43 Takeaways from GI Outlook 2019 (plus bonus insights)
We were recently at the GI Outlook 2019 conference in LA. As with GI Roundtable, the conference attracts GI leaders interested in the business of gastroenterology.
Topics and discussions gave plenty of insights of what concerns the GI industry at this time. Big insurances. Private equity. Colonoscopy. Private equity. Burnout. Private equity. MSOs. Did I mention private equity?
Just the week leading up to GI Outlook, there were two big industry announcements. (started by Texas Digestive Disease Consultants with investment from Waud Capital). .
I couldn’t attend all sessions because we had a busy time. But I still managed to pause and capture 43 takeaways and then some. Here they are.
1) James Weber, MD (Texas Digestive Disease Consultants): When we were 60 doctors, we still didn’t get the attention of big insurance companies. After we expanded to 100-200 doctors, they are reaching out to us.
2) James Robinson, PhD (UC Berkeley School of Public Health): Doctors have to give up their autonomy so that they get to keep their autonomy as a group.
3) Lawrence Kosinski, MD (Illinois Gastroenterology Group): There’s a hunger, they (big insurance companies) want us to do it (consolidate).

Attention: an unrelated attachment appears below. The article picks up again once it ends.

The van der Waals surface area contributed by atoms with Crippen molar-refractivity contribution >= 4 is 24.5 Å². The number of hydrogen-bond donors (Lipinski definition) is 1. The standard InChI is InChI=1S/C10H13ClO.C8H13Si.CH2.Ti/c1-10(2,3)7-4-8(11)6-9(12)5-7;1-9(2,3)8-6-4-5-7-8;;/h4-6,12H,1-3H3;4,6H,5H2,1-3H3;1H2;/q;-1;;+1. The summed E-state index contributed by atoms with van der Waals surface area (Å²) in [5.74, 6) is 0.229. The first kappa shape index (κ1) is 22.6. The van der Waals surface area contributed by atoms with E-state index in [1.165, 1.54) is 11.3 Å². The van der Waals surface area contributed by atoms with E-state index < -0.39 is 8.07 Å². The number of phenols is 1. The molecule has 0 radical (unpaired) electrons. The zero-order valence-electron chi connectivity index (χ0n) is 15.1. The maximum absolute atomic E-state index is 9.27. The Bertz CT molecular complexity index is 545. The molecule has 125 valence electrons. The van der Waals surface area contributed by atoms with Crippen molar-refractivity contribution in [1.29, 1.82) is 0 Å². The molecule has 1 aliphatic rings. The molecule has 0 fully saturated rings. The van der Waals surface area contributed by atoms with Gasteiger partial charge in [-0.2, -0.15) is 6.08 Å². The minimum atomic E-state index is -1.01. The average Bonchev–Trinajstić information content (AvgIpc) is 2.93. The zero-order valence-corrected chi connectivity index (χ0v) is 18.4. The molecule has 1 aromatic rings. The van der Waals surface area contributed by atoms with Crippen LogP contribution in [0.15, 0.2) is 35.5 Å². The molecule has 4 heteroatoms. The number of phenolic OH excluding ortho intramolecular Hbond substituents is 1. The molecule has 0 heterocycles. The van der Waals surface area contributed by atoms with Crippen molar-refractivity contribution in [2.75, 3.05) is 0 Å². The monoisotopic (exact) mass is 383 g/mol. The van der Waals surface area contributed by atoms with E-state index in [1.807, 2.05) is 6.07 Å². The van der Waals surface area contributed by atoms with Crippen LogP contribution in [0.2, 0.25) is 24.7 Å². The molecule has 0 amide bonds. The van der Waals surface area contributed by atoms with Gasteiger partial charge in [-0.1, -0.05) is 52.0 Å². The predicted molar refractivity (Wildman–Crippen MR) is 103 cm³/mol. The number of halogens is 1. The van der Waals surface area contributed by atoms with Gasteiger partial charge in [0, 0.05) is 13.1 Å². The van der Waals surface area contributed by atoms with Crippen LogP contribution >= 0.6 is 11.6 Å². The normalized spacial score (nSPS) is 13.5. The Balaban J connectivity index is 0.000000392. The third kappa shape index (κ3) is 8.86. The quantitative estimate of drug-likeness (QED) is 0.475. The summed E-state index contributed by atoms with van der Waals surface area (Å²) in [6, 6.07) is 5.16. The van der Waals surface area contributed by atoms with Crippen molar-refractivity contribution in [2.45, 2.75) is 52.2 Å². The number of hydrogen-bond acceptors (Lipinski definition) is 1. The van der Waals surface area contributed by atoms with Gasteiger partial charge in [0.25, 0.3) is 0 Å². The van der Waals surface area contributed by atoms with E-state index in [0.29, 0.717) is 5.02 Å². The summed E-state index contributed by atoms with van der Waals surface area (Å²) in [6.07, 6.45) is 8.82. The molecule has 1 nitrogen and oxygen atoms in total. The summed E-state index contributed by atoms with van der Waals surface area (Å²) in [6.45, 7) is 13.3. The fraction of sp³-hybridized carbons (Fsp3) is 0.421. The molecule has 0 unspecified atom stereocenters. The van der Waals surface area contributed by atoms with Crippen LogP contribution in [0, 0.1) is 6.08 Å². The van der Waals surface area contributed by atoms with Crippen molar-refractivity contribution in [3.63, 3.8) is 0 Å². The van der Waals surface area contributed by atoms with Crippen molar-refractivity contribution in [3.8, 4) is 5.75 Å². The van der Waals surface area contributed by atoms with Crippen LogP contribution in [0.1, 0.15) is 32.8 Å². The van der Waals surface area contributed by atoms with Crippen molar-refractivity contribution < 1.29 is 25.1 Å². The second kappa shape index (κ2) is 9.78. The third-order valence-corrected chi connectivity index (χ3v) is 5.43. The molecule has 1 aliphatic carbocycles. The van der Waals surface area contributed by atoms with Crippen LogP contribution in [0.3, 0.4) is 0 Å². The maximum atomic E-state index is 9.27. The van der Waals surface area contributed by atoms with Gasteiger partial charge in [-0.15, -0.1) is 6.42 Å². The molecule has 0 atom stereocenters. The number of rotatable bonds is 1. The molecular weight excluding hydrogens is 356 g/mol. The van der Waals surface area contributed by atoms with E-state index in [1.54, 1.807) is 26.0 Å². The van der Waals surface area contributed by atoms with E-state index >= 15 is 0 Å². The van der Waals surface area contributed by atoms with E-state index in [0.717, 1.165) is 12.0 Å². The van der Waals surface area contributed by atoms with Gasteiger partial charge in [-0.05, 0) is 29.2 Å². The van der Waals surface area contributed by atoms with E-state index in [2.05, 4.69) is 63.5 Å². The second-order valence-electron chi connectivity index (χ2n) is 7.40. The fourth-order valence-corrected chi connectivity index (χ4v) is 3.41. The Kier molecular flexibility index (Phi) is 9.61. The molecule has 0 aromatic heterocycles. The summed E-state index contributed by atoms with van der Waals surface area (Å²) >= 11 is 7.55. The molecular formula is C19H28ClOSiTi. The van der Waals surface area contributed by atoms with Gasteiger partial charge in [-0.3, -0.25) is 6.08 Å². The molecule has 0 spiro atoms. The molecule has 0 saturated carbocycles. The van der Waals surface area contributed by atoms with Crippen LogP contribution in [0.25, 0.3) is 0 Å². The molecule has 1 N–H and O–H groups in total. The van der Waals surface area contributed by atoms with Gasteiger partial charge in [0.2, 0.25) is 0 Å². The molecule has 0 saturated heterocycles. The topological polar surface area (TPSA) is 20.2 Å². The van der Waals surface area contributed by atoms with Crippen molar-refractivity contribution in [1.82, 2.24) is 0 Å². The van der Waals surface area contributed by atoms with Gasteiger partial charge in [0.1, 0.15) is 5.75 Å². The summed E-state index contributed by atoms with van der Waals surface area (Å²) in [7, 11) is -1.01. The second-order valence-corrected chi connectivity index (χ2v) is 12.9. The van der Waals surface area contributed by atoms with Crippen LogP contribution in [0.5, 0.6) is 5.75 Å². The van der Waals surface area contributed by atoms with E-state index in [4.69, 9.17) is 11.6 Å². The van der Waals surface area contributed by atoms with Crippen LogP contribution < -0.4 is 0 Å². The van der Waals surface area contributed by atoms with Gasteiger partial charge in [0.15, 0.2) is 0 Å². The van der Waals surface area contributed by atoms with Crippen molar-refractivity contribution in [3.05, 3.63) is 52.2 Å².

4) Jack Lewin, MD (Lewin and Associates): Questions to consider on the future of GI:
– Will solo GI be gone?
– Shared risk and revenue?
– Telemedicine and e-consulting
– Extender use
– AI and big data
– Empowered patients
5) Jack Levin, MD: 3 key forces affecting health reform:
– scientific progress and demand for new and expensive services for aging population
– general economic factors
– politics on things
6) Ramya Raman (Medical Science Liaison, Exact Sciences): Cologuard 2.0 is in the works (early stages) – tests will be done with a blood sample, not a stool sample.
7) Abe M’Bodj (Provident Health Partners): The biggest risk for the large PE-funded platforms is that nearly half of the money they raised is leveraged debt. If the business doesn’t generate sufficient cashflows every year to pay the interest, bankruptcy could happen.